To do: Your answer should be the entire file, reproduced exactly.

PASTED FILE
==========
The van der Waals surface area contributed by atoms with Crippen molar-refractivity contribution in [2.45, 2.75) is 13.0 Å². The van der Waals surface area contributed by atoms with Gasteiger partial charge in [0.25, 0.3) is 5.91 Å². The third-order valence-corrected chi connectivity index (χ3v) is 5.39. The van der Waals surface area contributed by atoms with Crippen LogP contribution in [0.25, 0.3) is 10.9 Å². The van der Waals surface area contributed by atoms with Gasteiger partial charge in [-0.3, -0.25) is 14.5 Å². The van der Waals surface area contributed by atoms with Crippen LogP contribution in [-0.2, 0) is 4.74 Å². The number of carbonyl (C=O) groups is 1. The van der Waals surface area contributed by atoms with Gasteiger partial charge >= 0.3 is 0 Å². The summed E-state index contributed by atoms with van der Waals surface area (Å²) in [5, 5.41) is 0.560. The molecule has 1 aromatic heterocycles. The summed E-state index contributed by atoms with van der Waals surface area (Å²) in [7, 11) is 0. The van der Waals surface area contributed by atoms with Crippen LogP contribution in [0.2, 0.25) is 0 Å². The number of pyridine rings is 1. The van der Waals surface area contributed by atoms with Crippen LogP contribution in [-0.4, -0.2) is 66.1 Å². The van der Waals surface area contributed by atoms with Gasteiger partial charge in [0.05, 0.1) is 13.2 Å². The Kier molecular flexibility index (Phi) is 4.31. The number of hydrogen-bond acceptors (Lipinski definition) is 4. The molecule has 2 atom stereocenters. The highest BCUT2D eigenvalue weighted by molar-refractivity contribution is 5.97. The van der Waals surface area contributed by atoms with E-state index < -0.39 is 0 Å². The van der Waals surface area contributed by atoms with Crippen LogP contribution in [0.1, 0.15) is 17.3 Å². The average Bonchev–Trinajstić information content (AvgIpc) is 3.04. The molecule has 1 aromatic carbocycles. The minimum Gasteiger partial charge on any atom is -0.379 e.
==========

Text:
The van der Waals surface area contributed by atoms with Crippen molar-refractivity contribution in [2.45, 2.75) is 13.0 Å². The van der Waals surface area contributed by atoms with Gasteiger partial charge in [0.25, 0.3) is 5.91 Å². The third-order valence-corrected chi connectivity index (χ3v) is 5.39. The van der Waals surface area contributed by atoms with Crippen LogP contribution in [0.25, 0.3) is 10.9 Å². The van der Waals surface area contributed by atoms with Gasteiger partial charge in [-0.3, -0.25) is 14.5 Å². The van der Waals surface area contributed by atoms with Crippen LogP contribution in [-0.2, 0) is 4.74 Å². The number of carbonyl (C=O) groups is 1. The van der Waals surface area contributed by atoms with Gasteiger partial charge >= 0.3 is 0 Å². The summed E-state index contributed by atoms with van der Waals surface area (Å²) in [5, 5.41) is 0.560. The molecule has 1 aromatic heterocycles. The summed E-state index contributed by atoms with van der Waals surface area (Å²) in [7, 11) is 0. The van der Waals surface area contributed by atoms with Crippen LogP contribution in [0.2, 0.25) is 0 Å². The number of pyridine rings is 1. The van der Waals surface area contributed by atoms with Crippen LogP contribution in [-0.4, -0.2) is 66.1 Å². The van der Waals surface area contributed by atoms with Gasteiger partial charge in [0.05, 0.1) is 13.2 Å². The Kier molecular flexibility index (Phi) is 4.31. The number of hydrogen-bond acceptors (Lipinski definition) is 4. The molecule has 2 atom stereocenters. The highest BCUT2D eigenvalue weighted by molar-refractivity contribution is 5.97. The van der Waals surface area contributed by atoms with E-state index < -0.39 is 0 Å². The van der Waals surface area contributed by atoms with Crippen LogP contribution in [0.1, 0.15) is 17.3 Å². The average Bonchev–Trinajstić information content (AvgIpc) is 3.04. The molecule has 1 aromatic carbocycles. The minimum Gasteiger partial charge on any atom is -0.379 e.